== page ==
Rafting Through Time In The Grand Canyon
The first recorded exploration of the Grand Canyon was by John Wesley Powell, who set out through the Canyon on his expedition by boat in 1869. John was so impressed by nature’s majestic creation that he called it a “Grand Canyon,” and the name stuck. Over the next hundred years very few people followed his path through the remote gorge. It wasn’t until Senator Bobby Kennedy took his rafting trip in 1972 that the sport became popular in the Grand Canyon.
Amazing to think that it took the Senator’s highly publicized rafting trip to encourage Americans to explore one of the Seven Natural Wonders Of The World. Today, around five million travelers view the Grand Canyon from the North and South rims annually. The thrill of rafting the Colorado River draws 20,000 adventurers to the Canyon. There are opportunities for commercial river trips from companies like Western River Expeditions or you can request a private permit up to a year in advance. Remember, permits are given on a first come basis, so plan ahead because the spring, summer and fall months are very busy. Check out the Grand Canyon website and you’ll find options for 1 day trips, 2 to 5 excursions and longer river trips.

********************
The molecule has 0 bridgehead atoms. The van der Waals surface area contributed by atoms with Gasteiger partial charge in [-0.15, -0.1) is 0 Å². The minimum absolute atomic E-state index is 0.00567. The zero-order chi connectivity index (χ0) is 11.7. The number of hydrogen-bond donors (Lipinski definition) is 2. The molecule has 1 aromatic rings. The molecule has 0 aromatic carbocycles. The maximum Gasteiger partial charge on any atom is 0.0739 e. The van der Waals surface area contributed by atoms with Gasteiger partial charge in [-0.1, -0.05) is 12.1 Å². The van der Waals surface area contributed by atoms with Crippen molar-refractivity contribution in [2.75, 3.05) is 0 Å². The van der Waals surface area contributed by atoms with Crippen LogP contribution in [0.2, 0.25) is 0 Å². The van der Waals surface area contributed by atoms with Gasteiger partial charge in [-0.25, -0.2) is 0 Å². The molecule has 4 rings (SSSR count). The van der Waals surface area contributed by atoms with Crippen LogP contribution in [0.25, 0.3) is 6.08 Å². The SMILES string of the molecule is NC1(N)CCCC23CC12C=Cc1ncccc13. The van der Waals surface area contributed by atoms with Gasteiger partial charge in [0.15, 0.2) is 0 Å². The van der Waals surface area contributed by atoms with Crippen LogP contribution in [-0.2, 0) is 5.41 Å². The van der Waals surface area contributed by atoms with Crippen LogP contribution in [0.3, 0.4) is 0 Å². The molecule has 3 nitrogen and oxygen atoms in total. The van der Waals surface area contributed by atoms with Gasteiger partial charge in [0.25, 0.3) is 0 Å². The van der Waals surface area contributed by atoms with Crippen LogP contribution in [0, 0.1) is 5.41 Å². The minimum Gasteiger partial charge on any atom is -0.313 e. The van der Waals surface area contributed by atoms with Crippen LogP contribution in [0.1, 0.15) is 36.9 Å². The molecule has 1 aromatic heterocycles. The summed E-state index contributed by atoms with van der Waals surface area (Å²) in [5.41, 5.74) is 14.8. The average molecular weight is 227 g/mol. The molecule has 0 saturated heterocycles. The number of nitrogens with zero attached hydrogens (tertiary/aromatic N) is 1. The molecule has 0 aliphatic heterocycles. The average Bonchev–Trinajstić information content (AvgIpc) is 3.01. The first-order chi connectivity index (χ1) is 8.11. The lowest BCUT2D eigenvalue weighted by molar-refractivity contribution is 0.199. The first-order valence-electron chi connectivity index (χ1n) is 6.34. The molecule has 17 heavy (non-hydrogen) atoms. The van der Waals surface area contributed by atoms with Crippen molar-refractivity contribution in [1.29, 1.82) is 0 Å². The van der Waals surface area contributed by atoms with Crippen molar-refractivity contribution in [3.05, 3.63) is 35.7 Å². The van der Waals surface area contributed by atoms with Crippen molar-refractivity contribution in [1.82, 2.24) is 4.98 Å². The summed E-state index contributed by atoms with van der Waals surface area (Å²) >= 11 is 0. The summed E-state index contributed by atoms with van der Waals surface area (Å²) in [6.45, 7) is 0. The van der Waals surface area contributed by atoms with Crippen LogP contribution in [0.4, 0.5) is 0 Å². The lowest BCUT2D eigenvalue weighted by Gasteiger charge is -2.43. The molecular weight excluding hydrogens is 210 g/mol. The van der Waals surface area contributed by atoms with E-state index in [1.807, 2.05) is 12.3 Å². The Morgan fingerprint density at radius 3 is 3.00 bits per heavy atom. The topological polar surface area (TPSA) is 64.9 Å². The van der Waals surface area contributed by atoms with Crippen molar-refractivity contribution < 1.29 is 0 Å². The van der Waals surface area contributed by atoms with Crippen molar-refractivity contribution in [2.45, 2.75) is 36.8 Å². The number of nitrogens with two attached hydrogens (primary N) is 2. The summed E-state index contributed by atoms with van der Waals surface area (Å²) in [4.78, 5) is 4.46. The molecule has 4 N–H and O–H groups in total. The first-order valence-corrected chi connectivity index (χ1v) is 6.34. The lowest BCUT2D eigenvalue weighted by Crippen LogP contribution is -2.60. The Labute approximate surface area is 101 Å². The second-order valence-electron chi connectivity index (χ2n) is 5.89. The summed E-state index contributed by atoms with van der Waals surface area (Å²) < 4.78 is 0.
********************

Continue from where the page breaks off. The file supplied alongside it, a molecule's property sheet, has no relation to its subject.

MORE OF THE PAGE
Kamron Wixom, and other Western River Expeditions guides have led more travelers through Grand Canyon over the last 53 years than any other outfitter. When asked about what it’s like to raft in the Canyon Kamron replies, “There’s a synergy between a human being and a canyon. We get possessive of it; it’s our canyon. It’s so huge on one scale but so intimate on the other scale that it becomes our own. When people talk about their experiences in the Canyon you have an instant bond with each other but at the same time you’re possessive of it. This contrast is indicative of nearly every experience you have in the Grand Canyon.”
There are peaceful moments when you’re rafting through the Canyon that give you time to imagine the people who once lived in the region. The Grand Canyon was formed about five million years ago and there are many untold stories waiting to be told. The Grand Canyon National Park works closely with American Indian tribes that have cultural ties to the Canyon to help tell these stories by preserving archeological sites. It’s a challenging task because there are over 4,800 archeological sites that have been documented, so far. Although, only 5 percent of the park’s 1.2 million acres have been surveyed, so it’s hard to say what other archeological treasures await to be unearthed.